LITTLE ROCK — Maybe cynicism has deteriorated with age, but Charlie Strong's pledged allegiance to Louisvile rings true.
LITTLE ROCK — Maybe cynicism has deteriorated with age, but Charlie Strong’s pledged allegiance to Louisvile rings true.
If so, scratch one of the coaches considered a leading contender for the Arkansas job.
Asked about the Arkansas rumors earlier this month, Strong, who grew up in Batesville and played football at the University of Central Arkansas, mentioned his indebtedness to Louisville for giving him first opportunity to be a head coach.
To appreciate his loyalty, some background will help.
An assistant coach for 24 years, Strong was hired at Louisville in December of 2009 at the age of 49. Months earlier, while preparing Florida’s defense for the BCS title game against Oklahoma, he agreed with a reporter who asked him if his interracial marriage played a part in him getting passed over for some jobs, including one at a Southern school.
“Everybody always said I didn’t get that job because my wife is white,” Strong said at media day in Miami. “If you think about it, a coach is standing up there representing the university. If you’re not strong enough to look through that (interracial marriage), then you have an issue.”
In the recent interview with Jim Rome, Strong said his name hadn’t been mentioned for the Louisville job when he was hired.
Rome said: “When you say to me these are the people that gave me the opportunity, that means something to you, right?”
“Oh, it does,” Strong said. “A lot of times we think the grass is greener on the other side, but you don’t just walk away when you are building a program. Then I look at the players I recruited here. I told them to come here for me and for this university and then all of the sudden I got a shot to go somewhere else and I walk away from them? I’m just not cut like that.”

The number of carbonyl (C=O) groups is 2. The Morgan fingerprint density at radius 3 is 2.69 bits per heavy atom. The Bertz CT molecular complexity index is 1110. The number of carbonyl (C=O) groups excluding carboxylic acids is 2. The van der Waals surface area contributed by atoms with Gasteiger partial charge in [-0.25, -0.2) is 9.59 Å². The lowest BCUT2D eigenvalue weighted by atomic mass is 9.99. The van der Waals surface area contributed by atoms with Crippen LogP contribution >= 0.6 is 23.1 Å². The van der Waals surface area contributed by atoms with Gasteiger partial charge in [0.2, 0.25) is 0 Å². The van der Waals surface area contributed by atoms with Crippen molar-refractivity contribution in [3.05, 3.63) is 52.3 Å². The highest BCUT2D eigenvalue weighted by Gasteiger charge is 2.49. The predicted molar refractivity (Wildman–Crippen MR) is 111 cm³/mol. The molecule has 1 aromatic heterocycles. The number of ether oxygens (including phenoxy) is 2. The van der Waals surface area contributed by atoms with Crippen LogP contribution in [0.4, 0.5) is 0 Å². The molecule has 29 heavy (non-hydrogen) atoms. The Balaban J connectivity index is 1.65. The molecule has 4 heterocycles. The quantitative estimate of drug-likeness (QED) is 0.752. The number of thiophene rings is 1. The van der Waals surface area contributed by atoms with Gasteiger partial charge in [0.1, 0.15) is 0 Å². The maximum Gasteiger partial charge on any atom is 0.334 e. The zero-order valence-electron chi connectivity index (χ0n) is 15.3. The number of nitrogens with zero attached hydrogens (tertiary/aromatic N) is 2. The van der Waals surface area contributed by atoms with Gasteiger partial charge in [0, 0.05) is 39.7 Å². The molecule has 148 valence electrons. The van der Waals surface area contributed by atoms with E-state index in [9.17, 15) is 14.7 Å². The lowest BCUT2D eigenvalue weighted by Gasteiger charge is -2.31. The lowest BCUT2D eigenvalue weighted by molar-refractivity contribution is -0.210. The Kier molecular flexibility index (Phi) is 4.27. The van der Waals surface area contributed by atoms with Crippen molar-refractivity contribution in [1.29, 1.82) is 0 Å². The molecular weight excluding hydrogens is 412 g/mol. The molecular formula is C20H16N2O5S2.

Strong’s salary was recently bumped to $2.3 million, but ESPN 680 in Louisville reported that retention bonuses increased his package to about $12.6 million in the next four years. On top of that, Louisville athletic director Tom Jurich has said he will “match anybody’s salary.”
With Strong out of the picture, there is even more reason to pay attention to upcoming games, including No. 22 Texas A&M vs. No. 23 Louisiana Tech in Shreveport on Saturday night.
Tech coach Sonny Dykes has been mentioned in the wide-ranging speculation about John L. Smith’s successor and his unbeaten Bulldogs are in a good spot to impress. For starters, they are averaging 53.2 points per game and quarterback Colby Cameron is completing 68 percent of his passes.
Maybe more important, the Aggies are ripe for a lull. A&M rallied in the fourth quarter to win at Oxford last week and LSU visits College Station next week in a game that will identify the challenger to Alabama in the Western Division. This was to be an open week, but Hurricane Isaac postponed the Tech game.
A Tech victory and the 42-year-old Dykes, who led Tech to its first WAC championship since 2001 in his second year, will zoom up the lists of coaching prospects.
Along those lines, don’t forget Cincinnati’s Butch Jones and Vanderbilt’s James Franklin.
Jones followed Brian Kelly to Central Michigan and then Cincinnati. Kelly was 11-3 and 12-1 with the Bearcats before moving on to Notre Dame. Jones was 10-3 in his first year at Cincinnati and the Bearcats are 4-0 this year. Coincidentally, Cincinnati plays Louisville later this month.
Enthusiasm for Franklin waned with Vanderbilt’s 2-3 start, but the Commodores will give Florida fits this week and, if Franklin can keep his team together, Vanderbilt is in position to win six straight. The Commodores have games against four teams that are 0-10 in the SEC, plus 0-6 UMass, and 3-3 Wake Forest.
Harry King is sports columnist for Stephens Media’s Arkansas News Bureau. His e-mail address is firstname.lastname@example.org.